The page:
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Brief encounters - Dr Fay Wilson

The first in a new series of interviews with GPs focussing on their careers, why they chose the options they did and the biggest influences on them.

The first in a new series of interviews with GPs focussing on their careers, why they chose the options they did and the biggest influences on them.



What made you want to be a doctor?

The belief that I could make people better.

What single thing would most improve the state of medicine in the UK?

Public education and engagement by members of the public with their own health.

What single change would most improve your working life?

The abandonment of targets set for political reasons.

Who has had the biggest influence on you as a doctor?

Norman Winstone, the consultant surgeon with whom I was a medical student and PRHO, and my GP trainer Frank Cole.

Which historical figure in medicine do you most admire?

Imhotep, in 2600 BC – the first GP and architect of the first Egyptian pyramid.

What do you think will be the biggest change in general practice over the next 10 years?

Depersonalisation of NHS general practice and its incorporation into large integrated healthcare providers accompanied by growth in the private GP sector.

What makes you angry?

Injustice.

What makes you happy?

A job well done within the financial limits.

Which book would you recommend as a must read for every GP?

A Fortunate Man: The Story of a Country Doctor by John Berger and photographer Jean Mohr, published in 1968.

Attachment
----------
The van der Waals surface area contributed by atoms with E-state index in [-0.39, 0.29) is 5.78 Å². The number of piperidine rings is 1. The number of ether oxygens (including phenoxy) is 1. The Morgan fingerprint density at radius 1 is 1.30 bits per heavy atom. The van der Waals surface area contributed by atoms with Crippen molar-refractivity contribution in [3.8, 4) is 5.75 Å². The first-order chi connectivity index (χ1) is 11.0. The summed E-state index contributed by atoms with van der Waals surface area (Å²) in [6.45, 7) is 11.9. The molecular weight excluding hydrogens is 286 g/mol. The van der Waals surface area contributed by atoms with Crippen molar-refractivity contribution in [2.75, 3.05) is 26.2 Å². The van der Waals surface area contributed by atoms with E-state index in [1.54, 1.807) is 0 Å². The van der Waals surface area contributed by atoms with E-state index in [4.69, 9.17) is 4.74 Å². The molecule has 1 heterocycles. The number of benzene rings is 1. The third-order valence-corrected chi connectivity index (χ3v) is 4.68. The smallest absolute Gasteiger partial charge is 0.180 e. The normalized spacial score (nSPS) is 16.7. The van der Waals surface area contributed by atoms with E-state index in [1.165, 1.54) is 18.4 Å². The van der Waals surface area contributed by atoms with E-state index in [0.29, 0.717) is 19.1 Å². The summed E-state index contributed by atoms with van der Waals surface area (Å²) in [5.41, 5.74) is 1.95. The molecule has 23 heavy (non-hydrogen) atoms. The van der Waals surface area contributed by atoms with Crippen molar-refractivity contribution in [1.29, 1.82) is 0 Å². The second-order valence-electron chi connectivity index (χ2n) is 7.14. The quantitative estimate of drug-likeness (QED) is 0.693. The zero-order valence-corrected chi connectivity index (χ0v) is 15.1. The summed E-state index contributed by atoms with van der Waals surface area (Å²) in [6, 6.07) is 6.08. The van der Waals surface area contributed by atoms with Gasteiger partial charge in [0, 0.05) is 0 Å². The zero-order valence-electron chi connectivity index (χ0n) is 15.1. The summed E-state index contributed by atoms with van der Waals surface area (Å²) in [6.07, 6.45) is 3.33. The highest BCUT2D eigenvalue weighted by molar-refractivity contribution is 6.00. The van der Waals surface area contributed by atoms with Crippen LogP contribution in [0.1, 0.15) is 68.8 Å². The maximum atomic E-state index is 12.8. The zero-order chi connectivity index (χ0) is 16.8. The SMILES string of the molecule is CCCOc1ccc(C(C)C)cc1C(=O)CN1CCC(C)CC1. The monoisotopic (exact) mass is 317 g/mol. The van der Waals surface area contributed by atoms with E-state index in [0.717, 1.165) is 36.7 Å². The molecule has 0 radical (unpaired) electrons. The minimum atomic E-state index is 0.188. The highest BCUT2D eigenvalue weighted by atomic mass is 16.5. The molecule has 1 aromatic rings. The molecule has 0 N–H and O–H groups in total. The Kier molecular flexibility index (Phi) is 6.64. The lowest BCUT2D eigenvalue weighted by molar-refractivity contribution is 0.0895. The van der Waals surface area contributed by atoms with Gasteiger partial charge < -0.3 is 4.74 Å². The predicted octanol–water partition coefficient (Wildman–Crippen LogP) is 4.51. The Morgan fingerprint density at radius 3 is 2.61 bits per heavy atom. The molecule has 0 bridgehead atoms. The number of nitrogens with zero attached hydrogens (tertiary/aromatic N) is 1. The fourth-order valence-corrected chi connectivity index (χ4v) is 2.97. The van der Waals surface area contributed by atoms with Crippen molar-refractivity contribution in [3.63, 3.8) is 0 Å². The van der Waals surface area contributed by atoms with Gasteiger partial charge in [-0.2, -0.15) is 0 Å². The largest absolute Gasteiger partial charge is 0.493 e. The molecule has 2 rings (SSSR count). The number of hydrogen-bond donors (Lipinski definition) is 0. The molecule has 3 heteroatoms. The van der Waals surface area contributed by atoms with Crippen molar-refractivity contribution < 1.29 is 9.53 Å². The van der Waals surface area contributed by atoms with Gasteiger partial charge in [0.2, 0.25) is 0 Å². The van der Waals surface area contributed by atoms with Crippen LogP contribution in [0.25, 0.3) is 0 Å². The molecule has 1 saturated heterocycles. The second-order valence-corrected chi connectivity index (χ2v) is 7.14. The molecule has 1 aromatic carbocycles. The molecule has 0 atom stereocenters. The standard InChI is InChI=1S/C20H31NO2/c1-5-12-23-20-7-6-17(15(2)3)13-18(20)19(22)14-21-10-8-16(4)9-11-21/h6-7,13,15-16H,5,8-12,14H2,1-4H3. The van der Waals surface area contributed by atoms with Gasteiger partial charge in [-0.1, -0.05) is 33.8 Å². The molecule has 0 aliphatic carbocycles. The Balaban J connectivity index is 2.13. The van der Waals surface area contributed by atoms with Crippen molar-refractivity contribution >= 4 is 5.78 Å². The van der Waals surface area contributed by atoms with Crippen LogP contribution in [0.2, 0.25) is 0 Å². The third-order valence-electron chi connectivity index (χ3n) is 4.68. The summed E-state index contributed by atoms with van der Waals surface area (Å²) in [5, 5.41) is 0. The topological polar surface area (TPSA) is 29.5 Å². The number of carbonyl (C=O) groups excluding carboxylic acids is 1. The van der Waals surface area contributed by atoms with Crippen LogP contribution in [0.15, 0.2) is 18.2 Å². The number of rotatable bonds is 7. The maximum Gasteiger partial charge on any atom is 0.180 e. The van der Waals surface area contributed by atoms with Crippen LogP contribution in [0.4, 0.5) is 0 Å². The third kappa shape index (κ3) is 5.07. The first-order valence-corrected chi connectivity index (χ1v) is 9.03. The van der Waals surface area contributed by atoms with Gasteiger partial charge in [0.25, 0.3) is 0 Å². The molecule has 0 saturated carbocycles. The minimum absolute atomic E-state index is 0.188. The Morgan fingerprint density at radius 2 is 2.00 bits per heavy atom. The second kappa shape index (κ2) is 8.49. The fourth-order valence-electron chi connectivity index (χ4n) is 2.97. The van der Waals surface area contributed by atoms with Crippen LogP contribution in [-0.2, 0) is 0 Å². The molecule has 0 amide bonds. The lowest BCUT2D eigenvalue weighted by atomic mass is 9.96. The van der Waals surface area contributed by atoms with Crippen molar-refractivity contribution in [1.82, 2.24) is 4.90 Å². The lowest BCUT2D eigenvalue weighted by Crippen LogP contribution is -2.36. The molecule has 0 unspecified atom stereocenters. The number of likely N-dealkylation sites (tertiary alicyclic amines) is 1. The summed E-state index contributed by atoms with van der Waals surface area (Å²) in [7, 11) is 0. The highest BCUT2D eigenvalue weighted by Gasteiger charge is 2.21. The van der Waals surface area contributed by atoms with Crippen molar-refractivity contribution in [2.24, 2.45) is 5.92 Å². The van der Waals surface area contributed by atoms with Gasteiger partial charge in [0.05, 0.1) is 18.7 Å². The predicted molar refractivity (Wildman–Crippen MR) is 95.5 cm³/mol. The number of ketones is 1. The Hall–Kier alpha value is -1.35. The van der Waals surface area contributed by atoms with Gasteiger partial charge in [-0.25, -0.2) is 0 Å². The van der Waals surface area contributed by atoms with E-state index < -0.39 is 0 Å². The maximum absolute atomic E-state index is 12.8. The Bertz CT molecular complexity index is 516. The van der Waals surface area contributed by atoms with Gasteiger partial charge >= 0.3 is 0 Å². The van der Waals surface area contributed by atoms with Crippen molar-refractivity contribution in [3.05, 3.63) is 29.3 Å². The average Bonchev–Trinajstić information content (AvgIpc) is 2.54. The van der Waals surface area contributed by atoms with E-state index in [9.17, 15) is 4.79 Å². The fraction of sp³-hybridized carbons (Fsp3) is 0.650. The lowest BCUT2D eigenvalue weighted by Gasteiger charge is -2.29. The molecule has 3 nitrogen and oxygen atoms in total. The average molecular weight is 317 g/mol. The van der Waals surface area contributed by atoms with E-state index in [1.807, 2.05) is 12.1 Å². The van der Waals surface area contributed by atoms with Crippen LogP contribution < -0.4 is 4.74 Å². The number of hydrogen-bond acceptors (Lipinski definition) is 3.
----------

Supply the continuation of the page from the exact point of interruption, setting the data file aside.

What newspaper do you read?

Anything, but no red tops or Daily Mail.

How is the modern GP different from their counterpart of a generation ago?

Targets, targets, targets! The GP belongs to the state, not the patients.

How interested are you in money?

I worry if money is short – less interested when I have enough to give away.

Is medicine a vocation?

It should be. Things go wrong when it isn't.

Are any members of your family doctors?

A younger cousin.

If you weren't a doctor what would you be?

A manager.

What advice would you give to someone considering a career as a doctor?

Look long and hard at whether you can cope with disappointment and have a second career option in case you don't make it.

What has been your most embarrassing work experience?

Persuading the mental health team to see a patient urgently, who diagnosed the physical cause for the patient's unresponsiveness (it's a long story...).

What is the best thing about a portfolio career such as yours?

Variety.

And what is the worst?

Lack of continuity, especially with patients.

Why did you get involved in GP politics?

By accident, when they were conscripting ‘volunteers' at the GP trainee half-day release scheme: I opted for the committee that nobody knew anything about, except that it happened quarterly instead of monthly – the UK GP trainees subcommittee.

Have you ever suffered sexist attitudes from colleagues?

Yes, both overt and institutional.

How do you relax?

Music, food, theatre, talking books, sudoku.

If you had £200 to treat yourself, how would you spend it?

A day in a health spa.

What is your secret for balancing work and family life?

Not sure I do manage this! Learn to live with a full in-tray at work, don't take work home, cook and eat meals together and talk to your family.

Dr Fay Wilson


Dr Fay Wilson is a sessional doctor with a portfolio career. She is secretary of several LMCs covering north-west London and also chair of the LMCs conference and a member of the BMA council. She has a particular inDr Fay Wilson

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